Financial institution executives are preparing now, arming themselves with practical strategies to help succeed in a rising rate environment. After a long, slow thaw, the financial industry is finally entering the rising interest rate environment that has been expected for a while. After such a long period, many executives find themselves ill-prepared for what is to come and some are speculating about how consumer behavior will differ from past rising rate environments.
The last time consumers have seen this type of market was in 2003, according to Informa Financial Intelligence, who has tracked financial industry product interest rates for more than 35 years. Equipped with new technology and engagement channels, consumers may change how they will behave and what will trigger their financial decisions. Ease of online and mobile banking and consumers’ comfort with non-traditional financial services may make them dramatically more vulnerable to competitors’ offers.
How financial institutions respond to these changes and how well they execute on a strategy of differentiation, will determine what kind of margin impact they experience.
How quickly rates may rise is debatable. The Fed is forecasting 3-4 rate hikes in 2018 and 2019. Assuming 25 basis points each hike would put rates in the mid 3% range for a 12-month CD by the end of 2019.
What sort of consumer behavior can you expect in such an environment? Past assumptions on depositor behaviors are not likely to apply. Technology has lowered the effort a consumer must exert to change banks and new non-traditional digital players now compete for these same deposits.
When rates are decreasing, the consumers’ decision-making process is simple. Lock-in as quickly as possible, for as long as possible, before rates decline. With a rising rate environment, consumers want to take advantage of the future potential for rising rates. This can cause inaction as they wait for a better rate. This desire can also make customers susceptible to competitors’ promotional offers such as “bump-up,” or variable rate CD features, allowing for the potential of a higher rate in the future.
Since the beginning of 2018, Informa Financial Intelligence has reported an increase in promotional CD offers with “rising rate friendly features.” These features include bump rate CDs, which allow the customer to increase their rate if rates improve during the term. Bump rate CDs require a proactive action by the customer to increase the rate. The rate on variable CDs automatically adjust with market conditions and require no action from customers. Variable rate CDs can be tied to indexes such as the WSJ Prime Rate or Fed Fund Rate enabling the rate to increase with the index. In addition to CDs, we see liquid products such as money market accounts tied to indexes.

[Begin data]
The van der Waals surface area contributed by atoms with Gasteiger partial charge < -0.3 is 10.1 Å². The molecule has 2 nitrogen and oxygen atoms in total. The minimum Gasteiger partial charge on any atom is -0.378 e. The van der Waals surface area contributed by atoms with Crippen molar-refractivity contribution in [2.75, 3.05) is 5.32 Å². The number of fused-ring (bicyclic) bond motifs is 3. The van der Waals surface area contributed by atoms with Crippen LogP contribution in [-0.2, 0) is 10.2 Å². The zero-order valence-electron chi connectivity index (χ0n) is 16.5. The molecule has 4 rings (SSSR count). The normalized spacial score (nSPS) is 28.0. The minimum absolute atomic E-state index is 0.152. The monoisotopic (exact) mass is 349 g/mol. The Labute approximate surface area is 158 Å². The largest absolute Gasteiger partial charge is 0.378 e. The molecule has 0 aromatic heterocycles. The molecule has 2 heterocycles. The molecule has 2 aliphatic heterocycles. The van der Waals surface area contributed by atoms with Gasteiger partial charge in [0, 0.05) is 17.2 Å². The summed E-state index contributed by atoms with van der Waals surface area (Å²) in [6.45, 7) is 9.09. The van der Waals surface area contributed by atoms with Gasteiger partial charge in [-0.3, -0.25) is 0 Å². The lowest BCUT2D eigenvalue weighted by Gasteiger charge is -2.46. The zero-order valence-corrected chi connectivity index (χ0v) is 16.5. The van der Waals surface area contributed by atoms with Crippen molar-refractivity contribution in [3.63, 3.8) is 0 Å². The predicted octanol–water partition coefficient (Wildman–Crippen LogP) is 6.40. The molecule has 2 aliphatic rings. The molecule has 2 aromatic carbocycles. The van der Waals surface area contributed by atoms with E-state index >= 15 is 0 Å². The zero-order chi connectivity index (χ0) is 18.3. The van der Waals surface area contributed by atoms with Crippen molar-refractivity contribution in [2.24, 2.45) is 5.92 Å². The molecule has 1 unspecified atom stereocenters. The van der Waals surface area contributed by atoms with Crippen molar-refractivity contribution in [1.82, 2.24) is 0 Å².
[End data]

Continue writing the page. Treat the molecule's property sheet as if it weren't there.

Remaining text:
These features play on the consumer’s fear to lock into a rate while the market continues to rise. The ability to change a rate in the future may never be acted upon, but gives the customer the assurance that they can make a change should they choose. The variable rate CDs and indexed products build the rising rate environment into the account so the customer has the potential to improve their rate in the future.
Other offers reported by Informa include higher than market CD rates with “new money only” requirements and pairing of accounts and services to make products “sticky” (e.g., direct deposit required). These two tactics serve to attract new deposit growth while maintaining current relationships and holding down interest expense.
Over the last two years the Fed has raised its target rate by 150 basis points, and it plans on making the same increase over the next two years. But what will it take to excite the average saver? In other words, when will rates be high enough that financial institutions are at risk of losing balances to competitors?
Informa recently surveyed 2,500+ consumers across the country to collect information about their attitudes and perceptions around CDs. The basic premise of the survey was to try to figure out at what price point consumers would take notice of CDs. Based on the results of the survey, it is Informa’s opinion that the sleeping giant — the U.S. consumer — is going to wake up over the next two years.
Ninety-three percent of the respondents think that an APY of 5.00% or more would be good value for a 12-month CD. However, consumers are savvy, and currently more than half of the surveyed people would question the legitimacy of an offering above 3.00% APY for a 12-month CD under the current market conditions. The survey results also showed that about a third of the respondents would consider interest rates of at least 2.00% to be a good deal in today’s market.
So now that a few financial institutions are pushing interest rates above 2.00% APY, there are customers starting to take notice. Based on the survey, the tipping point for most consumers seems to be between 3.00% and 4.00% APY for a 12-month CD. Once the market moves into this range, we expect to see an increased demand for term accounts.
As rates continue to move higher over the next year, financial institutions need to be prepared for an awakening of the U.S. consumer. Financial institutions need to be prepared to protect their current deposit balances and have a well-formulated plan to capture new deposit balances is needed. At a minimum, the plan needs to encompass strategies for product offers, a robust marketing campaign, and financial education for consumers who have not seen a rising rate environment in quite some time.
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